JD: It's really hard for me to know at this point. Each one seems a little different. For instance, we had a little project going in Thailand where we went to five villages and some MIT students were invited to these small villages, one of which had only 600 people, to see what they could do to improve the education system. As an illustration, a couple of villages where they had a central building, the kids would work in the fields until 1 p.m. or 2 p.m. and they would do their schooling in this community building.
So we decided to use the Silver Stringer software as a way to help them learn how to research and write. And it was going really well and the kids were very excited. They published the first day they saw the software. That's how easy to use it is, which is one of the big strengths of the system. What was interesting, parents became skeptical because the kids were having such a good time. So the parents pulled the kids out and so we can't do that.
We had set up a satellite, probably used it for transmission, so the kids grumbled so much that the parents -- I'm getting this secondhand of course because I was not there -- the parents decided to go down, since it's a community building, to see what it was all about. So they went down and discovered the Internet and the possibilities that it had and why their kids were so excited. And then they realized that they could sell some of the trinkets they were making miles and miles away using the Internet. So, a commercial application actually grew out of it. This was about four years ago.
So that's how it worked there. We have some small projects going and just starting in Mexico and Costa Rica. Those are going to be interesting. What the impact is going to be, I don't think I know enough to give a good example or good answer to the question.
OJR: Not geographical communities, certainly.
JD: Right, that's what I meant.
OJR: You talked a bit about the impact of computing on communities. What about the effect on journalism? Aside from creating new stringers ... thousands of new stringers, maybe even more than thousands now.
JD: Yeah. I think there's no doubt that at both the junior journalism level and adult level that one thing we want is that those people who are participating have a much better appreciation of traditional media and are much more critical. So we find they are writing letters and doing that kind of thing quite a bit.
There has not been a huge amount of attention paid to some of the stories. That isn't to say that the traditional media or the other side of the equation are not picking up stories that much.
OJR: Is there a bit of advice or lesson that you would offer to professional journalists about community?
JD: Well, you know, one of the most successful historic programs in newspapers are what they call "newspapers in the classroom," where newspapers make bulk deliveries of the product to schools, which use it as a teaching tool. They use the foreign news to help teach history, they use the business page and sports statistics to teach mathematics. Newspapers around the country have developed programs to teach the teachers how to use the newspapers as a vehicle. And that program has been working very well, with a result, I think, that is nurturing future readers.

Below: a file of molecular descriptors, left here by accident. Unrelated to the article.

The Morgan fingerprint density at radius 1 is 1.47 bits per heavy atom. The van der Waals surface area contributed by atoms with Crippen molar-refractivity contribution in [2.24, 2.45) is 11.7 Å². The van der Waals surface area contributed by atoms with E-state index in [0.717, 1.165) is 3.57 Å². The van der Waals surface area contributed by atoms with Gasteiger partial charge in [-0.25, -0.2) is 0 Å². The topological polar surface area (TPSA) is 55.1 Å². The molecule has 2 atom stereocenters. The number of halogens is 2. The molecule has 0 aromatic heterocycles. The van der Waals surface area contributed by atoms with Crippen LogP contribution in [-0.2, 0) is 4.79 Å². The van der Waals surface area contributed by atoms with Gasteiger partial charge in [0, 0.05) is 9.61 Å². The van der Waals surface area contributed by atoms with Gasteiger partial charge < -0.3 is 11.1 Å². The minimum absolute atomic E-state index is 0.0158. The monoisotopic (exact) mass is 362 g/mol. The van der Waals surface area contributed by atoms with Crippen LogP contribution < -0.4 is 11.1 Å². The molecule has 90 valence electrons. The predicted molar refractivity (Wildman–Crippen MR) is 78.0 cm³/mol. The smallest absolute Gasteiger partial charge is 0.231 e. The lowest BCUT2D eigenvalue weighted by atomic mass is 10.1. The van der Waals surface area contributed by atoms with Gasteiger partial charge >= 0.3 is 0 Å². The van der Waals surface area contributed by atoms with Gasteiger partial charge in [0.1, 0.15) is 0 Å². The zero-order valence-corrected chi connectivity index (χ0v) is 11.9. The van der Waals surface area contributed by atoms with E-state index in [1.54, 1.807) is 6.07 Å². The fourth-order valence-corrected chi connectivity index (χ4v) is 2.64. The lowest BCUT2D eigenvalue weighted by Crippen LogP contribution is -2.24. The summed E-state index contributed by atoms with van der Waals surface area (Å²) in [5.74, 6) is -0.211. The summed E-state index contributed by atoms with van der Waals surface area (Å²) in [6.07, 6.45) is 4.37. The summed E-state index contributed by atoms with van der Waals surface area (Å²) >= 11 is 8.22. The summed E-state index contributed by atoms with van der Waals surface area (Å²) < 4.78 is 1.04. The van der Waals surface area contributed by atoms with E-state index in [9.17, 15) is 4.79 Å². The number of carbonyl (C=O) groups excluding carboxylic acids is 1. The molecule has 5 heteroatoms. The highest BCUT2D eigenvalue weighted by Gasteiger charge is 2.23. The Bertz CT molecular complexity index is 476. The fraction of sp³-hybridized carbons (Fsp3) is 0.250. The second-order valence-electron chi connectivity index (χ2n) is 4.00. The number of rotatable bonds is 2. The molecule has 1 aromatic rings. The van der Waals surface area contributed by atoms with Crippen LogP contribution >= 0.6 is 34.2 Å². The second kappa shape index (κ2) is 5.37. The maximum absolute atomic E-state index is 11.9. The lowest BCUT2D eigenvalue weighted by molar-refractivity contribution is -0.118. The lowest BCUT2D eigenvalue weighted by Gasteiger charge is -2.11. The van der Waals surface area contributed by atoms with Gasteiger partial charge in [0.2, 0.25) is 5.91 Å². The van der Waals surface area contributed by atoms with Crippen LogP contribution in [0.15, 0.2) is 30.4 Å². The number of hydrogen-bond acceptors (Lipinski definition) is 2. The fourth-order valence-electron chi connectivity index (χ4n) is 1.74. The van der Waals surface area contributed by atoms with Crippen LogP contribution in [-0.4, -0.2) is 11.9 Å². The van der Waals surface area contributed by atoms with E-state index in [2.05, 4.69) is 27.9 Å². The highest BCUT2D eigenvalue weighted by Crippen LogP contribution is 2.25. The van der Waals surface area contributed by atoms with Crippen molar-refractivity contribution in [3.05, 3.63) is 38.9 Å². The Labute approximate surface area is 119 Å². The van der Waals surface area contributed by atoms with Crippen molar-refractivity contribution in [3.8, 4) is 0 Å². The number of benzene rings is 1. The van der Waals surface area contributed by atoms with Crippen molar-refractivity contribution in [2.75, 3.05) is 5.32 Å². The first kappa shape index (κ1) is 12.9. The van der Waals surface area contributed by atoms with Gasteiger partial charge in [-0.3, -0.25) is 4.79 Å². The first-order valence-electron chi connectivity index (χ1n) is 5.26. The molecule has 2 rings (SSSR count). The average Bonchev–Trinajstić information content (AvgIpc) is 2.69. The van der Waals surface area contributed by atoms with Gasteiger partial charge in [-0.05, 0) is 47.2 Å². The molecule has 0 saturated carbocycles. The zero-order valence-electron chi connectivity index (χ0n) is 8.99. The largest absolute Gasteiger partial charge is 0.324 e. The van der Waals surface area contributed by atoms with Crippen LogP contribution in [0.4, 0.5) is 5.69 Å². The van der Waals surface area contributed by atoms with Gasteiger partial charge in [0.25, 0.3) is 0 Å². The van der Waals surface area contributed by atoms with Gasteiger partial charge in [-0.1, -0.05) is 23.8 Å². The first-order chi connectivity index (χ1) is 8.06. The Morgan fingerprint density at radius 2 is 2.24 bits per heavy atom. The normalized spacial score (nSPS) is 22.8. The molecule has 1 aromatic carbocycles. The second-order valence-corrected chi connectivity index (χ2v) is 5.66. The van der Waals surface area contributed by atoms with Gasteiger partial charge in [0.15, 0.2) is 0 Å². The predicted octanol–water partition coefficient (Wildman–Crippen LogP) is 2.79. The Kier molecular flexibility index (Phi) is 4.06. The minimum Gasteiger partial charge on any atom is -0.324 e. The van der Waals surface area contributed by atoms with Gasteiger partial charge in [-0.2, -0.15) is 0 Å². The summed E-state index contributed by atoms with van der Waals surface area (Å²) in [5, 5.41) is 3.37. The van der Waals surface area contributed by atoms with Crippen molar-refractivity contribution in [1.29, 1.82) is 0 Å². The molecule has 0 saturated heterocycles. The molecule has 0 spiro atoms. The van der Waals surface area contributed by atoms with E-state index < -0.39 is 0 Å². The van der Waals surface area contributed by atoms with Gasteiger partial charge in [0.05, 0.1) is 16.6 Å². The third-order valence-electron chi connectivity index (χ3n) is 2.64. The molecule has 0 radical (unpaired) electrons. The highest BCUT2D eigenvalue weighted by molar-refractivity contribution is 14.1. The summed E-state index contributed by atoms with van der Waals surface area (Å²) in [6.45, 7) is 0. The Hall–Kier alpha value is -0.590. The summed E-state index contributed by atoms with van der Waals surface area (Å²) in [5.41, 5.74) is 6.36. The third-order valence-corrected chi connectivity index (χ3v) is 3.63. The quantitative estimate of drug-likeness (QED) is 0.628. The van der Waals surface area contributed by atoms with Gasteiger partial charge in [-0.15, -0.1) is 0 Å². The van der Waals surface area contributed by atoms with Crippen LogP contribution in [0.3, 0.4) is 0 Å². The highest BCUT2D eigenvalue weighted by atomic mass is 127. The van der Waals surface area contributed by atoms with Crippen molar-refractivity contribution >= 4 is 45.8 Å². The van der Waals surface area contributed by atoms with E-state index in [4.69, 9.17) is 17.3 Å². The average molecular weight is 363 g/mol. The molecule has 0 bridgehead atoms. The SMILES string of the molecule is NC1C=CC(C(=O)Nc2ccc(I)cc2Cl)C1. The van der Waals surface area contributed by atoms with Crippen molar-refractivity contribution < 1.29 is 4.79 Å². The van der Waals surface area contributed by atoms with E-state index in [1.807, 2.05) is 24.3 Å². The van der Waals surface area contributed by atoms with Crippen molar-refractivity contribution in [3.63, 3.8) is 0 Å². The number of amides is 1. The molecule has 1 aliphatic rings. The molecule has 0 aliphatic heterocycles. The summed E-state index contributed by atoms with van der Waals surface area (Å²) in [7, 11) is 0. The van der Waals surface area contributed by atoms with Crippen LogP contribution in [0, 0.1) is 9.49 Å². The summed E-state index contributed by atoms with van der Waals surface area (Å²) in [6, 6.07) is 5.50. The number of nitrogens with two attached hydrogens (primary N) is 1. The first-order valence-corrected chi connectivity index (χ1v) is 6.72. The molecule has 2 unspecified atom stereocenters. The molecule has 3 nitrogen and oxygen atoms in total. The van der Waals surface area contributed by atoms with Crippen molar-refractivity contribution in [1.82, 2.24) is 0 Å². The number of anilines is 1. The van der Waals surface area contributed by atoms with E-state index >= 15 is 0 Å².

By the same token, I think that the newspapers should be, particularly among children and teenagers, should be sponsoring programs to develop a bond between themselves and the younger community. We hear all these complaints that young people aren't reading our newspapers, but what are they doing about it?
A perfect way to do it is to sponsor these programs that really don't cost anything. The cost of the software is pennies, and so all the community group has to do is have a place to come together. So with a little bit of imagination, I think the media, whether it's print or broadcast, can really do a lot for these programs.
OJR: And maybe get a lot of terrific stories.
JD: And get a lot of terrific stories and a much better sense of what's going on in sort of the nooks and crannies in communities where we just don't have enough reporters to report everything.
OJR: Is there anything you would like to add?
JD: I guess there is one thing. Sort of an answer to the Buddhist question, "Why do you do it?" On the senior side, there is a lot of research on the effects of socialization on older people, and in fact, there's a book called "Keep Your Brain Young," that is written by Marilyn Albert from Harvard and Guy M. McKhann of Johns Hopkins University.
Albert did a 10-year study in which she found that seniors who are engaged in some sort of social activity actually add years to their lives. So there's no question on my mind that this an extremely healthy exercise for older people. But for younger people, it does a lot to promote their own self-assurance and their own self values because they're doing things together. They have to, they want to be heard on subjects that normally people won't listen to them about in homes and in schools, taking on the most difficult issues.
If you read some of these stories kids write about AIDS, teenage suicides, Bosnian war, you name it and they're on top of it because they want to be heard on these subjects. So it promotes a sense of hope. There's actually a study done by Pepperdine College on junior journalism over a long period of time. They looked at every single story, I think, over a 10-month period, and showed how these stories reflected hope on the part of the youth.
So there're a lot of positive things that flow from this process, because these kids are writing about subjects in which they realize that the problems they have are similar to the problems that kids have in just about every culture.